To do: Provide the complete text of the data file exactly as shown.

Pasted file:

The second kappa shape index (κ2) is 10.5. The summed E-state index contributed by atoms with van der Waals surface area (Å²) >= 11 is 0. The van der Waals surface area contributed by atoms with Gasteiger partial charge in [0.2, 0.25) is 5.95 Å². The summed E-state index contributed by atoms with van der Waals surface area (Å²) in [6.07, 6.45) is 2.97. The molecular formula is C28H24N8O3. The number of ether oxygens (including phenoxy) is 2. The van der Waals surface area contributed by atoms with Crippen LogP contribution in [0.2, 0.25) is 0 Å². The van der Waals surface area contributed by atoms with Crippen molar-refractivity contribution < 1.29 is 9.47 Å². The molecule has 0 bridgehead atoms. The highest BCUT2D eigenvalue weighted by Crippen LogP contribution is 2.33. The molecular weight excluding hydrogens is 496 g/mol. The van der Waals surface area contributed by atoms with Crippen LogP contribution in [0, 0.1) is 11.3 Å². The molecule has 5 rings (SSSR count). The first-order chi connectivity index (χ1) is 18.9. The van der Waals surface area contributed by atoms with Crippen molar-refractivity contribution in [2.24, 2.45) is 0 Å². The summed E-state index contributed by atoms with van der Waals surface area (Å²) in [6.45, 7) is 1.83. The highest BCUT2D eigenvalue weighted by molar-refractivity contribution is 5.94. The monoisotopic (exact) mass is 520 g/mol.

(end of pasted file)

The second kappa shape index (κ2) is 10.5. The summed E-state index contributed by atoms with van der Waals surface area (Å²) >= 11 is 0. The van der Waals surface area contributed by atoms with Gasteiger partial charge in [0.2, 0.25) is 5.95 Å². The summed E-state index contributed by atoms with van der Waals surface area (Å²) in [6.07, 6.45) is 2.97. The molecular formula is C28H24N8O3. The number of ether oxygens (including phenoxy) is 2. The van der Waals surface area contributed by atoms with Crippen LogP contribution in [0.2, 0.25) is 0 Å². The van der Waals surface area contributed by atoms with Crippen molar-refractivity contribution < 1.29 is 9.47 Å². The molecule has 0 bridgehead atoms. The highest BCUT2D eigenvalue weighted by Crippen LogP contribution is 2.33. The molecular weight excluding hydrogens is 496 g/mol. The van der Waals surface area contributed by atoms with Crippen LogP contribution in [0, 0.1) is 11.3 Å². The molecule has 5 rings (SSSR count). The first-order chi connectivity index (χ1) is 18.9. The van der Waals surface area contributed by atoms with Crippen molar-refractivity contribution in [2.24, 2.45) is 0 Å². The summed E-state index contributed by atoms with van der Waals surface area (Å²) in [6.45, 7) is 1.83. The highest BCUT2D eigenvalue weighted by molar-refractivity contribution is 5.94. The monoisotopic (exact) mass is 520 g/mol.